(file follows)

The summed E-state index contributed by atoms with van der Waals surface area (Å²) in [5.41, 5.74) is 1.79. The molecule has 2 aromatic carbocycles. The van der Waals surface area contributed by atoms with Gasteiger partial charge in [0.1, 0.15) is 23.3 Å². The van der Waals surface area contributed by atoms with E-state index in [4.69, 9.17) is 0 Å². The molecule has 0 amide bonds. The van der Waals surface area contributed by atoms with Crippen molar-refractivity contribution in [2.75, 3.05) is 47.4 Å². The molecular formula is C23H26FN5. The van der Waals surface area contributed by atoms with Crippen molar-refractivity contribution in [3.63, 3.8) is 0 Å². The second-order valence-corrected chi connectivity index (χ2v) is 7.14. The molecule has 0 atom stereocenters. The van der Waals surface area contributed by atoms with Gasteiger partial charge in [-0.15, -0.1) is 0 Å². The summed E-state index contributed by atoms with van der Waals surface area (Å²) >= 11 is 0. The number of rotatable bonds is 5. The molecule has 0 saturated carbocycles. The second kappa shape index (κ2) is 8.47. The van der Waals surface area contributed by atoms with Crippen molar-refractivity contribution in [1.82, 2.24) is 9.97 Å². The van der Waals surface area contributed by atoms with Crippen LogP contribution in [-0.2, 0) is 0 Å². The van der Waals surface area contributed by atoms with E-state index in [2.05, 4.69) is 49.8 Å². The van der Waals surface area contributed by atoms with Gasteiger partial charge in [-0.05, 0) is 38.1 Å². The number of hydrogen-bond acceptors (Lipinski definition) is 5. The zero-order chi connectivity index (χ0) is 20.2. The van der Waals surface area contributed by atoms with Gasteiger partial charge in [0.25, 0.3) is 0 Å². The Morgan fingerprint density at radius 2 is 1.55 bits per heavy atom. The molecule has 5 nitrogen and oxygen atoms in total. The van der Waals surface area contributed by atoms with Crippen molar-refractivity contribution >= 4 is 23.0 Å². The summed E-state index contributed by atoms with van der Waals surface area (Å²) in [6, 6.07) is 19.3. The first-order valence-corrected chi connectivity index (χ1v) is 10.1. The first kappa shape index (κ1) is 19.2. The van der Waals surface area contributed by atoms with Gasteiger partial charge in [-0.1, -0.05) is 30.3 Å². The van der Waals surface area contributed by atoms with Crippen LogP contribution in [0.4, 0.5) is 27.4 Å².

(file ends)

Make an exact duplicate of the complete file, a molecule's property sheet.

The summed E-state index contributed by atoms with van der Waals surface area (Å²) in [5.41, 5.74) is 1.79. The molecule has 2 aromatic carbocycles. The van der Waals surface area contributed by atoms with Gasteiger partial charge in [0.1, 0.15) is 23.3 Å². The van der Waals surface area contributed by atoms with E-state index in [4.69, 9.17) is 0 Å². The molecule has 0 amide bonds. The van der Waals surface area contributed by atoms with Crippen molar-refractivity contribution in [2.75, 3.05) is 47.4 Å². The molecular formula is C23H26FN5. The van der Waals surface area contributed by atoms with Crippen molar-refractivity contribution in [3.63, 3.8) is 0 Å². The second-order valence-corrected chi connectivity index (χ2v) is 7.14. The molecule has 0 atom stereocenters. The van der Waals surface area contributed by atoms with Gasteiger partial charge in [-0.15, -0.1) is 0 Å². The summed E-state index contributed by atoms with van der Waals surface area (Å²) >= 11 is 0. The number of rotatable bonds is 5. The molecule has 0 saturated carbocycles. The second kappa shape index (κ2) is 8.47. The van der Waals surface area contributed by atoms with Crippen molar-refractivity contribution in [1.82, 2.24) is 9.97 Å². The van der Waals surface area contributed by atoms with Crippen LogP contribution in [-0.2, 0) is 0 Å². The van der Waals surface area contributed by atoms with E-state index in [2.05, 4.69) is 49.8 Å². The van der Waals surface area contributed by atoms with Gasteiger partial charge in [-0.05, 0) is 38.1 Å². The number of hydrogen-bond acceptors (Lipinski definition) is 5. The zero-order chi connectivity index (χ0) is 20.2. The van der Waals surface area contributed by atoms with Gasteiger partial charge in [0.25, 0.3) is 0 Å². The Morgan fingerprint density at radius 2 is 1.55 bits per heavy atom. The molecule has 5 nitrogen and oxygen atoms in total. The van der Waals surface area contributed by atoms with Crippen molar-refractivity contribution >= 4 is 23.0 Å². The summed E-state index contributed by atoms with van der Waals surface area (Å²) in [6, 6.07) is 19.3. The first-order valence-corrected chi connectivity index (χ1v) is 10.1. The first kappa shape index (κ1) is 19.2. The van der Waals surface area contributed by atoms with Gasteiger partial charge in [-0.1, -0.05) is 30.3 Å². The van der Waals surface area contributed by atoms with Crippen LogP contribution in [0.4, 0.5) is 27.4 Å².